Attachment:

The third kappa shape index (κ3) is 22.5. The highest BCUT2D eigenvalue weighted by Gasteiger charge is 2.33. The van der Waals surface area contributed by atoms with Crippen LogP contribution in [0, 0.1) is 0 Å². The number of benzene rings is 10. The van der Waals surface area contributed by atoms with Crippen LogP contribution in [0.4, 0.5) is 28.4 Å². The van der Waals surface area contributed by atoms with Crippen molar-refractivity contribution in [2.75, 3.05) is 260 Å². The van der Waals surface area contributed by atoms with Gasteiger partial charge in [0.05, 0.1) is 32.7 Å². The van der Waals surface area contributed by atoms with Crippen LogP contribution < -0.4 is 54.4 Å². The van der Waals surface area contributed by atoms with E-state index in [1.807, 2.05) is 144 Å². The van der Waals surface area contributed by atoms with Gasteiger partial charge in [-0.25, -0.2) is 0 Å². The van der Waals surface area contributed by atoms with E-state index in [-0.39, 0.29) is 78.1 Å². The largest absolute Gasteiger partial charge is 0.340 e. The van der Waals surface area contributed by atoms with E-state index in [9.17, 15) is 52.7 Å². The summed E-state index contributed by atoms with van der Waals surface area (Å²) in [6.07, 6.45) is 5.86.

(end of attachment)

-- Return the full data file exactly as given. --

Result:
The third kappa shape index (κ3) is 22.5. The highest BCUT2D eigenvalue weighted by Gasteiger charge is 2.33. The van der Waals surface area contributed by atoms with Crippen LogP contribution in [0, 0.1) is 0 Å². The number of benzene rings is 10. The van der Waals surface area contributed by atoms with Crippen LogP contribution in [0.4, 0.5) is 28.4 Å². The van der Waals surface area contributed by atoms with Crippen molar-refractivity contribution in [2.75, 3.05) is 260 Å². The van der Waals surface area contributed by atoms with Gasteiger partial charge in [0.05, 0.1) is 32.7 Å². The van der Waals surface area contributed by atoms with Crippen LogP contribution < -0.4 is 54.4 Å². The van der Waals surface area contributed by atoms with E-state index in [1.807, 2.05) is 144 Å². The van der Waals surface area contributed by atoms with Gasteiger partial charge in [-0.25, -0.2) is 0 Å². The van der Waals surface area contributed by atoms with E-state index in [-0.39, 0.29) is 78.1 Å². The largest absolute Gasteiger partial charge is 0.340 e. The van der Waals surface area contributed by atoms with E-state index in [9.17, 15) is 52.7 Å². The summed E-state index contributed by atoms with van der Waals surface area (Å²) in [6.07, 6.45) is 5.86.